Wordsworth’s self-absorption and aimless thoughts dissolve in the moment of discovery. His thoughts are no longer in the clouds, but grounded in the beauty of nature. He observes not only the dancing daffodils, but also the sparkling waves. All of nature seems to be dancing. The narrator feels alive and joyous, basking in the created world. As a poet, Wordsworth the narrator could not be more thrilled by his discovery. He cannot get enough of this amazing dance party. Although he is having a good time in the moment, it is only later in recollected tranquility that he understands the lasting “wealth the show to me had brought.”

Maybe in the solitude of his comfortable study, Wordsworth reflects on the experience by the bay and feels joy, pleasure, and peace. He turns to the daffodils for company and consolation. They soften his sorrows and lift his mood. He sees them with his spiritual, inward eye. As readers, we vicariously experience the narrator’s joy. The vivid images of dancing daffodils become our memories, the good feelings become our feelings. Lyrical poems like this one are good for the soul. Reading poems can change and enhance our lives.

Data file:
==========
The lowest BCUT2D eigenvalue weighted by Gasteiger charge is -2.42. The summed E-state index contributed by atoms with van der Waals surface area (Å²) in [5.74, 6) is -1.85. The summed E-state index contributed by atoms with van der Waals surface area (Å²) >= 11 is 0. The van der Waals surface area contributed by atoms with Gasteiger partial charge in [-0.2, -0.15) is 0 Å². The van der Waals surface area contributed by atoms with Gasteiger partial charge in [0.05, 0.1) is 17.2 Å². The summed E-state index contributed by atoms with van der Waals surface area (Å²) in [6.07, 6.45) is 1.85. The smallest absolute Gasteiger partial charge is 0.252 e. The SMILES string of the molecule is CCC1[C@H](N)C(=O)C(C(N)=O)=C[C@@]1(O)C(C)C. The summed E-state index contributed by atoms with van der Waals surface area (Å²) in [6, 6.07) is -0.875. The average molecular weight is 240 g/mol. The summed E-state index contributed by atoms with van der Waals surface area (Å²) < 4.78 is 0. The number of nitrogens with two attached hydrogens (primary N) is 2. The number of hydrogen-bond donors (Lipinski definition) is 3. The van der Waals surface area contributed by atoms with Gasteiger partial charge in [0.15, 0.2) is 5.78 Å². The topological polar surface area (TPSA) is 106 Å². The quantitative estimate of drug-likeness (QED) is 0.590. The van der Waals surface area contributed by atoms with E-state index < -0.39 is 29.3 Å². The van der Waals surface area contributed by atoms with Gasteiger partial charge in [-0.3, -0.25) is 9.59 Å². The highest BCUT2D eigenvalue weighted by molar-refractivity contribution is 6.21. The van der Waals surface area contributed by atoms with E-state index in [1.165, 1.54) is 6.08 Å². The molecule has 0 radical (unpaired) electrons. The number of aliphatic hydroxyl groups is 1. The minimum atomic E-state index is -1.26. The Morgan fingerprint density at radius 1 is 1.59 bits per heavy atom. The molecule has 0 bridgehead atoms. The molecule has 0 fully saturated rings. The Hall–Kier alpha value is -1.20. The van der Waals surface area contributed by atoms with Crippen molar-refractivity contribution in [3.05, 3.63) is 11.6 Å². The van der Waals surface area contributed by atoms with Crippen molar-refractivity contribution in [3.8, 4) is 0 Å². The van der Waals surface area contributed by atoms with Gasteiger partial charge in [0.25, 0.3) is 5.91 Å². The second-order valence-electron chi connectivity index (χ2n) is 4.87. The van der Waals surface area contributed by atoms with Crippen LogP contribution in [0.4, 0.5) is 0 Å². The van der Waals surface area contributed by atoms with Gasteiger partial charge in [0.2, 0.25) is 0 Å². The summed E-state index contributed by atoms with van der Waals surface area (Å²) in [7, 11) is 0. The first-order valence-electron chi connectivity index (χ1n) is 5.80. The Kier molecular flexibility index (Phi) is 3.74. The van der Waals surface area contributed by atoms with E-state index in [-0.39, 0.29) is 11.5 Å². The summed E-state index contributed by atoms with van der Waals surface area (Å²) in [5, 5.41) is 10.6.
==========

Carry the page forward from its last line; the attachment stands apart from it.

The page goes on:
When I was practicing general internal medicine, I frequently advised patients to exercise outdoors. At the very least: get outside to walk around the block, or even around the house. It is good exercise and affords an opportunity to enjoy the beauty of trees, flowers, and the luminous sky. Even better to walk with a friend, who might notice something remarkable that you may overlook. Enjoying nature and engaging in conversation about it are recipes for healing the pain of loneliness.